We examined the relationship between insolation, climate, and hibernacula of black-tailed (Crotalus molossus), Great Basin (Crotalus lutosus), and western diamondback (Crotalus atrox) rattlesnakes at 4 sites in Arizona, Nevada, and Utah. Hibernacula were located through a combination of visual searches and radio telemetry from 1995 to 2003. We used global information systems to calculate insolation and compared hibernaculum insolation values with random points representing available insolation of the surrounding habitat. Insolation reflects soil temperatures, and we predicted that hibernacula in cool climates, at high elevations, and at high latitudes would have higher insolation relative to their surroundings, while hibernacula in warmer climates would not differ from their surroundings in insolation. Coolest temperatures, highest elevations, and highest latitudes occurred on the C. lutosus and C. molossus sites, where hibernaculum insolation was higher than surrounding insolation. Temperatures were intermediate on the high-elevation C. atrox site, where hibernaculum insolation did not differ from random-point insolation. Temperatures were highest on the low-elevation C. atrox site, where hibernaculum insolation was unexpectedly lower than random-point insolation. Our observations suggest that rattlesnakes in cool climates utilize hibernacula with insolation values higher than those of their surroundings. Rattlesnakes in warm climates utilize hibernacula with insolation values lower than or similar to those of their surroundings.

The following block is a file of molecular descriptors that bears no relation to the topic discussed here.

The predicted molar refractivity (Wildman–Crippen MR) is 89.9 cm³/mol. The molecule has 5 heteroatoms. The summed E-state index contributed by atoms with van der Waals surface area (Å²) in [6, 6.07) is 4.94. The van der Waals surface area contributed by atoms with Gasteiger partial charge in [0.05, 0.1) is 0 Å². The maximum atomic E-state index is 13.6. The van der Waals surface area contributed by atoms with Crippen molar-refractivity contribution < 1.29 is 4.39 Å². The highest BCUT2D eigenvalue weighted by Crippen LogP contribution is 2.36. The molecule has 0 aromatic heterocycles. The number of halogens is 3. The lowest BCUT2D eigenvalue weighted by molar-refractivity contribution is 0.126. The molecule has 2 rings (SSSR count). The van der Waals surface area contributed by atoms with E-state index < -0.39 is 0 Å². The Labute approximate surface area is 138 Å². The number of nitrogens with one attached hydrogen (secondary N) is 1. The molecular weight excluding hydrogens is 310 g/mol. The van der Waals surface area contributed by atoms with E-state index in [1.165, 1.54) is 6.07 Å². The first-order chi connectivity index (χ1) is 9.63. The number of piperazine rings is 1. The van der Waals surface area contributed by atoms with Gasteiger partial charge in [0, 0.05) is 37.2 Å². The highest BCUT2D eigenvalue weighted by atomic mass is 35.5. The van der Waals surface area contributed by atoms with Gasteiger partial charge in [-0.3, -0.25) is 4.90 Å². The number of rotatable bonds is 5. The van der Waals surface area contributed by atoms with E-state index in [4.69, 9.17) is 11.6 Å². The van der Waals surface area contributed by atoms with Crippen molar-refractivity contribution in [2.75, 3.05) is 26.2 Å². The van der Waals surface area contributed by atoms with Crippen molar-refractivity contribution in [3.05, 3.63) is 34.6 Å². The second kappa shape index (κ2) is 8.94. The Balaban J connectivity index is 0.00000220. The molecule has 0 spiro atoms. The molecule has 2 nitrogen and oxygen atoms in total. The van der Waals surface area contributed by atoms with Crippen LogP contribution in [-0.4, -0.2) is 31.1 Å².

Hamilton, Bryan T. and Nowak, Erika M.
"Relationships between insolation and rattlesnake hibernacula,"
Western North American Naturalist: Vol. 69
, Article 5.
Available at: http://scholarsarchive.byu.edu/wnan/vol69/iss3/5